These are just some of the key features that are provided by Amazon CloudWatch as well, and you don't have to install or configure it. It's available as a ready-to-use service and you only pay for the amount of service that you use! Awesome, isn't it! Let's have a quick look at Amazon Cloud Watch's overall architecture as well as some of its key components and concepts.

Concepts and terminologies

Before we go ahead and start using CloudWatch, it is essential to understand some of its key concepts and terminologies.

Metrics form the core of Amazon CloudWatch's functionality. Essentially, these are nothing more than certain values to be monitored. Each metric has some data points associated with it which tend to change as time progresses. For example, the CPU usage of any one of your instances is a metric and the values of the CPU usage over a period of time are its associated data points! Each data point has an associated timestamp provided with it along with a unit of measure.

There are a ton of metrics that AWS provides that can be used in as-is scenarios; however, you can additionally create custom CloudWatch metrics as well, as per your requirements. An important point to remember here is that a metric is region specific, which means that a metric is only going to be available in the region in which it was created. A metric is uniquely identified by a name, a namespace, or a set of dimension.

Namespaces are a standard string of characters that you define when you first create a metric. These namespaces act as containers for your metrics and help in keeping them isolated from one another. There is no default namespace provided as such, so you will have to create one for each element that gets added to CloudWatch. By default, all AWS namespaces follow the following naming convention: AWS/<SERVICE_NAME> where <SERVICE_NAME> can be EC2, RDS, S3, and so on. For a full list of AWS namespaces, refer to http://docs.aws.amazon.com/AmazonCloudWatch/latest/DeveloperGuide/aws-namespaces.html.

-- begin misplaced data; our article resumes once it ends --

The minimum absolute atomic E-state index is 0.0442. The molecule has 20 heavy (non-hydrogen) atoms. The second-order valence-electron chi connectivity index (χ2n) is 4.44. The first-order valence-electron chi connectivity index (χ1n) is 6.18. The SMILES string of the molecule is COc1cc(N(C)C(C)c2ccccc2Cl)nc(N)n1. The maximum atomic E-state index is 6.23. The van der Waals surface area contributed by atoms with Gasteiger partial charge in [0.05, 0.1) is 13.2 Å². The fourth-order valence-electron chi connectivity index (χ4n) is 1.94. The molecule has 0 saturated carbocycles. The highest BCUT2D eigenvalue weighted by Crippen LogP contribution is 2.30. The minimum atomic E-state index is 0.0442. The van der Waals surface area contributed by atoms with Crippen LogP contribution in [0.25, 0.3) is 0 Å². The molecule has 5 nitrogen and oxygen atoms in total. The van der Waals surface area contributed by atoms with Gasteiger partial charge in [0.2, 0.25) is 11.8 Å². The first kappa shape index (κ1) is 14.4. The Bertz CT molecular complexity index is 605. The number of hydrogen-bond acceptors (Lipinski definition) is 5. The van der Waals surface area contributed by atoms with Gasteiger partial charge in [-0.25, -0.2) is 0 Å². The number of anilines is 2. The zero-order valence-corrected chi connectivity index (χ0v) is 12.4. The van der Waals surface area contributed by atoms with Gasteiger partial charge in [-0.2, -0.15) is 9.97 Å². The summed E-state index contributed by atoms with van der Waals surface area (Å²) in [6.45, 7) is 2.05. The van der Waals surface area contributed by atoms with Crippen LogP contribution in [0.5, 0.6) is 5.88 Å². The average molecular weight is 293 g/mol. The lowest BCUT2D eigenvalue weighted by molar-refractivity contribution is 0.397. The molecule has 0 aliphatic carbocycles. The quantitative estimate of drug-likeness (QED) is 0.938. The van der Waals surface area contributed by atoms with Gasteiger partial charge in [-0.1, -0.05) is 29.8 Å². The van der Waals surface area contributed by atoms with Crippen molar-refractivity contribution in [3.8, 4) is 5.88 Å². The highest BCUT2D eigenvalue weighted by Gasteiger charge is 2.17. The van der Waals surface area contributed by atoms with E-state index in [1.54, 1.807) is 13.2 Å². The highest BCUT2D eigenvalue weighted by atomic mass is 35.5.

Metrics form the core of Amazon CloudWatch's functionality. Essentially, these are nothing more than certain values to be monitored. Each metric has some data points associated with it which tend to change as time progresses.
Yohan WadiaAWS Administration – The Definitive Guide

Dimensions are simple key-value pairs that help you identify your metrics. These come in real handy when you need to filter out certain result sets which a CloudWatch query returns. You can assign up to 10 dimensions to a single metric. For example, consider the following combination of dimensions:

  • Server=WEB, Domain=US-WEST
  • Server=DB, Domain=US-WEST
  • Server=NAT, Domain=US-WEST

You can easily retrieve statistics based on these dimension combinations; however, it is important to note that you will not be able to retrieve any statistics for the combinations that you did not create. For example, just querying Server=NAT or Domain=US-WEST or even Server=NAT, Domain=Null will not give you any results as the corresponding metrics were never created.

Time stamps are assigned to each of your metric's data points. These are simple date and time values that are generally provided using the UTC or GMT time zones. The time stamp 2015-09-12T20:45:30Z translates to the September 9, 2015 at 8:45:30 PM as per the UTC time zone. If no time stamp value is provided, then CloudWatch will automatically assign that data point one based on its time of arrival or generation.